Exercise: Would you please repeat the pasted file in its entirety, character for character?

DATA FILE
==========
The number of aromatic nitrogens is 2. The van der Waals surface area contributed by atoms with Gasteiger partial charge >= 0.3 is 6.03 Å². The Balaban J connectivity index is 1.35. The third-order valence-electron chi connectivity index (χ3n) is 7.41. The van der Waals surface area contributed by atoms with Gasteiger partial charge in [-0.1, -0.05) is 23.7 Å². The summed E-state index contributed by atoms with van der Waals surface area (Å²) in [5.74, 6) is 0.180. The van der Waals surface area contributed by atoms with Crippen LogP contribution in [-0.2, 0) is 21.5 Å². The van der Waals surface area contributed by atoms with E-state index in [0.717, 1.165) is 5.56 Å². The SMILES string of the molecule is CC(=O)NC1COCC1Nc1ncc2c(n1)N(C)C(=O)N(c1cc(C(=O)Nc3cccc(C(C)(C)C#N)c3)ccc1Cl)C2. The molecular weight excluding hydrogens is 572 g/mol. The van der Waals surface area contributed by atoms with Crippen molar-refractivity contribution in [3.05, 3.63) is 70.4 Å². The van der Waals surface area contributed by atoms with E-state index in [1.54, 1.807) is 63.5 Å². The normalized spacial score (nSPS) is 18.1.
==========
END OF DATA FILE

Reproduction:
The number of aromatic nitrogens is 2. The van der Waals surface area contributed by atoms with Gasteiger partial charge >= 0.3 is 6.03 Å². The Balaban J connectivity index is 1.35. The third-order valence-electron chi connectivity index (χ3n) is 7.41. The van der Waals surface area contributed by atoms with Gasteiger partial charge in [-0.1, -0.05) is 23.7 Å². The summed E-state index contributed by atoms with van der Waals surface area (Å²) in [5.74, 6) is 0.180. The van der Waals surface area contributed by atoms with Crippen LogP contribution in [-0.2, 0) is 21.5 Å². The van der Waals surface area contributed by atoms with E-state index in [0.717, 1.165) is 5.56 Å². The SMILES string of the molecule is CC(=O)NC1COCC1Nc1ncc2c(n1)N(C)C(=O)N(c1cc(C(=O)Nc3cccc(C(C)(C)C#N)c3)ccc1Cl)C2. The molecular weight excluding hydrogens is 572 g/mol. The van der Waals surface area contributed by atoms with Crippen molar-refractivity contribution in [3.05, 3.63) is 70.4 Å². The van der Waals surface area contributed by atoms with E-state index in [1.54, 1.807) is 63.5 Å². The normalized spacial score (nSPS) is 18.1.